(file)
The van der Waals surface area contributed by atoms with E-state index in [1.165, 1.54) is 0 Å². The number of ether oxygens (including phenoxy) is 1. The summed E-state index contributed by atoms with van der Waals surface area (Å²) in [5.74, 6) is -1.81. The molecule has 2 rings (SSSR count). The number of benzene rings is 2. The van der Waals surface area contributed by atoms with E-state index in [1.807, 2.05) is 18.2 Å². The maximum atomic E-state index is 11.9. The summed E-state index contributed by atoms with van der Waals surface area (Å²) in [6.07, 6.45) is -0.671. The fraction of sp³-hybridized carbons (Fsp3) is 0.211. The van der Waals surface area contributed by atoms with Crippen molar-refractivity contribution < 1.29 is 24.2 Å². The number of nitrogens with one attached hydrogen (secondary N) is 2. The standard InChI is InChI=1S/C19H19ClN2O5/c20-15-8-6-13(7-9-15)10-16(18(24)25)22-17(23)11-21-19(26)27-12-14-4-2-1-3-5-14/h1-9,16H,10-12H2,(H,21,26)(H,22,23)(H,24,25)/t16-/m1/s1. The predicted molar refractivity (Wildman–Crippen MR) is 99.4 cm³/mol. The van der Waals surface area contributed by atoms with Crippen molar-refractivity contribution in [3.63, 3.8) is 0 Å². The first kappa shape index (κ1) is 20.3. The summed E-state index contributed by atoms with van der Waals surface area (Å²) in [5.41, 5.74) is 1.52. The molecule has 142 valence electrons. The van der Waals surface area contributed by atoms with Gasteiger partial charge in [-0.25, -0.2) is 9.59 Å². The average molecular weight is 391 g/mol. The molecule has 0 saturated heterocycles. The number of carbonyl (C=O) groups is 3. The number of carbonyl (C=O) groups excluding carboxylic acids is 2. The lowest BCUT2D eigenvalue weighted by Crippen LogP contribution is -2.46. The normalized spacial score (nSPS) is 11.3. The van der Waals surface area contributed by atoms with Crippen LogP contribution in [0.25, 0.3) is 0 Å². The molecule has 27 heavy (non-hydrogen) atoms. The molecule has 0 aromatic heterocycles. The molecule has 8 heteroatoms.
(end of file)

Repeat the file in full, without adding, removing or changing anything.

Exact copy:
The van der Waals surface area contributed by atoms with E-state index in [1.165, 1.54) is 0 Å². The number of ether oxygens (including phenoxy) is 1. The summed E-state index contributed by atoms with van der Waals surface area (Å²) in [5.74, 6) is -1.81. The molecule has 2 rings (SSSR count). The number of benzene rings is 2. The van der Waals surface area contributed by atoms with E-state index in [1.807, 2.05) is 18.2 Å². The maximum atomic E-state index is 11.9. The summed E-state index contributed by atoms with van der Waals surface area (Å²) in [6.07, 6.45) is -0.671. The fraction of sp³-hybridized carbons (Fsp3) is 0.211. The van der Waals surface area contributed by atoms with Crippen molar-refractivity contribution < 1.29 is 24.2 Å². The number of nitrogens with one attached hydrogen (secondary N) is 2. The standard InChI is InChI=1S/C19H19ClN2O5/c20-15-8-6-13(7-9-15)10-16(18(24)25)22-17(23)11-21-19(26)27-12-14-4-2-1-3-5-14/h1-9,16H,10-12H2,(H,21,26)(H,22,23)(H,24,25)/t16-/m1/s1. The predicted molar refractivity (Wildman–Crippen MR) is 99.4 cm³/mol. The van der Waals surface area contributed by atoms with Crippen molar-refractivity contribution in [3.63, 3.8) is 0 Å². The first kappa shape index (κ1) is 20.3. The summed E-state index contributed by atoms with van der Waals surface area (Å²) in [5.41, 5.74) is 1.52. The molecule has 142 valence electrons. The van der Waals surface area contributed by atoms with Gasteiger partial charge in [-0.25, -0.2) is 9.59 Å². The average molecular weight is 391 g/mol. The molecule has 0 saturated heterocycles. The number of carbonyl (C=O) groups is 3. The number of carbonyl (C=O) groups excluding carboxylic acids is 2. The lowest BCUT2D eigenvalue weighted by Crippen LogP contribution is -2.46. The normalized spacial score (nSPS) is 11.3. The van der Waals surface area contributed by atoms with Crippen LogP contribution in [0.25, 0.3) is 0 Å². The molecule has 27 heavy (non-hydrogen) atoms. The molecule has 0 aromatic heterocycles. The molecule has 8 heteroatoms.